Predictions for technical communication in 2017 and beyond

Our predictions for 2017 are…the same as they were for 2016! Having said that, there are a few adjustments we can make to the comments we made last year. Below, you’ll see our 2016 predictions In italics and some thoughts for 2017:

As documentation becomes to be seen more as part of product design, so the technical writing process will become part of the product development process. We’re likely to see reviews and version control follow the developers processes, and be managed via tools such as Git.

This trend now has a name: “documentation as code” (or “docs like code”). This is partly a reaction to more projects following the Agile methodology, with fast and frequent releases and a team-based approach to projects.

Markdown will break out from being an authoring format for developers and into the mainstream.

Markdown is now used for documenting some Cloud applications at IBM, so it’s gaining some well-known users now. We’re likely to see further developments with Cloud-based collaborative authoring tools (such as Corilla, Forestry and CraftCMS). We may also see more use of markup languages that have semantic capabilities as well, such as AsciiDoc.

More technical communicators will use Lean methods when working in an Agile environment.

It’s still early days for Lean in technical communication, but at last week’s “Agile the Docs” conference, we did see an example of how Lean had been used by Worldpay to identify where there were bottlenecks and waste in their writing process.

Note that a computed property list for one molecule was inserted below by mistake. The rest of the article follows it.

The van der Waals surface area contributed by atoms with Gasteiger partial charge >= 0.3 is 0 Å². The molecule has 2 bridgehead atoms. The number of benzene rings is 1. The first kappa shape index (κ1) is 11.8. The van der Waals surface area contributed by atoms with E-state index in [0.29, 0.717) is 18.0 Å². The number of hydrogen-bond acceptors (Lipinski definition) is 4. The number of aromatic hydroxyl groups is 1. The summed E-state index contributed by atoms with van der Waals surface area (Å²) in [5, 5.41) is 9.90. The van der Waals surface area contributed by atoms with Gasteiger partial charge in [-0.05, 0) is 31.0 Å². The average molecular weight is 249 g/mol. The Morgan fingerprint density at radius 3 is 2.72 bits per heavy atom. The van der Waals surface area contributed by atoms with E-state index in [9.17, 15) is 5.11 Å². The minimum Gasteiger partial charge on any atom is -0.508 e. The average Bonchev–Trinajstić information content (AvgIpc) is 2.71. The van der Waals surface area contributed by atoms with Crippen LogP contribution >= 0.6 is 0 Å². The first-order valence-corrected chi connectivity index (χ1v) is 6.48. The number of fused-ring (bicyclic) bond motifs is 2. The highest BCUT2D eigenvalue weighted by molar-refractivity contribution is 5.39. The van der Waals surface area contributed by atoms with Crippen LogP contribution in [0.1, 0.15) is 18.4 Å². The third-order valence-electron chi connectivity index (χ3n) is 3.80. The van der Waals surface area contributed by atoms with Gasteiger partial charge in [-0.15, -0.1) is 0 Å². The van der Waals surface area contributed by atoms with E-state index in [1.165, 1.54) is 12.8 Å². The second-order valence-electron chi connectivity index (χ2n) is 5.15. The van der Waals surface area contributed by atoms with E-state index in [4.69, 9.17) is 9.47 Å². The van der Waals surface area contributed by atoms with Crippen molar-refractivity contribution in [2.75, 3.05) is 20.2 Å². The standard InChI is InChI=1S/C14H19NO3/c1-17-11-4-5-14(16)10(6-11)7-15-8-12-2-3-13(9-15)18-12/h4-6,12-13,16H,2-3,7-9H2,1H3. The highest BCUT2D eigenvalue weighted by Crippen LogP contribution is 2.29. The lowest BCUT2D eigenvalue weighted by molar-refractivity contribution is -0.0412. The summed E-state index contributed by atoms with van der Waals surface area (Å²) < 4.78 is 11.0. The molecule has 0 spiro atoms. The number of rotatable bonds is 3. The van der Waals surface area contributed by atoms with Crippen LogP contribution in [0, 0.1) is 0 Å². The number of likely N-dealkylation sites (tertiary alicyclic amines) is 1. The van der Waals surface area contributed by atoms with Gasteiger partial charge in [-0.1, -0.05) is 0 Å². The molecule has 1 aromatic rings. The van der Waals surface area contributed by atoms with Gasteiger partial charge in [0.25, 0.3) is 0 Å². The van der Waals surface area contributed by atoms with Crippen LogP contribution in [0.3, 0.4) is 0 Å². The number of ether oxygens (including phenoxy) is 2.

We’ll see greater use of the imperative voice in topic titles

This continues to be a trend.

The popular Help authoring tools will be able to generate embedded Help and on-boarding screens.

This was more a wish, and it didn’t happen. We also hoped for Markdown support, but that also didn’t come to pass. The popular authoring tools have added more support for Git and similar tools, and working collaboratively in the Cloud. They have improved.

What trends do you predict for 2017?


Larry Kunz

Nice post, Ellis, and congrats on having done such a good job with your 2016 predictions. That puts you miles ahead of most other pundits.

Now, a question for you: Which trend would you most like to see for technical communication in 2017 — regardless of whether or not you think it’s likely to happen?

Ellis Pratt

Which trend would you most like to see for technical communication in 2017 — regardless of whether or not you think it’s likely to happen?

One I didn’t mention – that documentation is planned for at the beginning of any project, rather than at the end.

Fergal McGrath

Ellis, I agree with most of the predictions above but “The popular Help authoring tools will be able to generate embedded Help and on-boarding screens.” intrigues me, especially for embedded help. I imagine that embedded user assistance usually needs to reside in resource files. On the issue of Markdown support, as you probably know, Markdown support was recently added to Oxygen XML Editor. I’m not sure that MadCap or Adobe or Microsoft have any incentive to add Markdown support to any of their authoring and publishing tools.

Ellis Pratt

Thanks Fergal. The HATs are getting better a dealing with distributed source files, so there would be check in/out of such files.

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